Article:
Agafia’s Taiga Life
A Documentary by Vice Media
Agafia Lykov. Photo credit: Siberian Times.
In 1936 Karp Lykov took his family and fled into the Siberian wilderness to avoid Stalin and persecution because of their religion. Called the Old Believers, they belonged to a sect of Russian Orthodox fundamentalists. Over the years they retreated deeper and deeper into the Taiga, a forested region in the heart of Siberia, where temperatures are extreme and civilization is non-existent.
Agafia was born into that life in 1943. Agafia saw no one but family for 40 years. And then no one at all for 25 years until a geologist moved a short distance away. All that time, she’d been a woman alone, living off the land.
Journalists from Vice Media visited Agafia to shoot a documentary about her life for their Far Out series. She relates what it’s like to live in the company of her animals, her faith, occasional encounters with bears and rocket debris, a way of life that gets much more difficult as she ages. Her story is an example of pockets in the world where people are living in solitude by circumstance and often by choice.
Watch it online for free. Length: 36 minutes.
To read about another in this series and watch the documentary, see Faustino’s Patagonian Retreat.
My friend Oscar and I are in Paris for a brief respite before heading south in a few days to walk the Camino de Santiago. Today we ventured out of town via train. I was looking forward to returning to Barbizon, the picturesque village tucked in next to the Fontainebleau Forest where artists like Rousseau, Millet, Corot and others painted and made up the Barbizon School. I didn’t take into account the complications of getting there without a car, particularly the last leg which indicated we’d likely be stuck there for the night. So, quite disappointed I decided we’d better go back. We arrived at Gare de Lyon, one of Paris’ train hubs, and did some people-watching for a while before heading down the stairs to the metro.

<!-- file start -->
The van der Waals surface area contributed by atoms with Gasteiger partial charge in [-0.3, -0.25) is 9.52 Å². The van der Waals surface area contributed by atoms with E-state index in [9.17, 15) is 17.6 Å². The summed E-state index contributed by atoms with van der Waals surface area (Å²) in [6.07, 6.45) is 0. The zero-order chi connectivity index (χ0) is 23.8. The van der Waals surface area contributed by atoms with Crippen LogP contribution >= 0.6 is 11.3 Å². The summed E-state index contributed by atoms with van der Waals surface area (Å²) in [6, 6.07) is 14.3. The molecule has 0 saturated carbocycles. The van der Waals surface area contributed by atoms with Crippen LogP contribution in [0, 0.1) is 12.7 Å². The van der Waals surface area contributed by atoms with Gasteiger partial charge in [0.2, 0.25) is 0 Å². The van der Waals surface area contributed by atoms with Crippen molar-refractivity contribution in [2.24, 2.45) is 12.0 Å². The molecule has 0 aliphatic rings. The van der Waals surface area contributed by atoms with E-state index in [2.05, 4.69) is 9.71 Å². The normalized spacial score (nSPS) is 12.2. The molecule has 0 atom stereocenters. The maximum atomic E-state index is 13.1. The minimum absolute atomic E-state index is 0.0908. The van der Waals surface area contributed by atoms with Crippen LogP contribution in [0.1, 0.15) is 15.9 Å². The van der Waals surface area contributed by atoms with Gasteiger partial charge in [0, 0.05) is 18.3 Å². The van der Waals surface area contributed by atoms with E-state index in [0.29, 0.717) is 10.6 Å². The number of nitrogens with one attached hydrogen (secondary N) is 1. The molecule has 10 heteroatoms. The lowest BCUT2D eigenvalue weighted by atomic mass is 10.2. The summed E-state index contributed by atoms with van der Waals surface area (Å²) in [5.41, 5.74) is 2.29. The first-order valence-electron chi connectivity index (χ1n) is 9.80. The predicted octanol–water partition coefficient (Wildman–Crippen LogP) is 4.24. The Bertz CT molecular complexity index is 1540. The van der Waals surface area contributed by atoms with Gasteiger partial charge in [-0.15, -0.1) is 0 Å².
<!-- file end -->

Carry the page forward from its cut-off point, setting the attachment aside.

I commented to Oscar there used to be musicians playing in the metro. We hadn’t seen any since we’d been there, and I missed it. Half a beat later I heard strains of music, dashed around the corner…and what are the chances? A bit of real-life déjà vu. As if on cue, the musical ensemble Classique Metropolitain struck up Pachelbel’s Canon in D Major just as they did in 2008 when friends and I stumbled upon them in Place des Vosges. The unexpected music made my spirits soar immediately as it did back then, the time and place anchored in my memory.
Disappointment forgotten. How often is it that we’re able to relive life’s small pleasures that aren’t so small?
To see the original post on Unexpected Music with You Tube video of Classique Metropolitain, go here.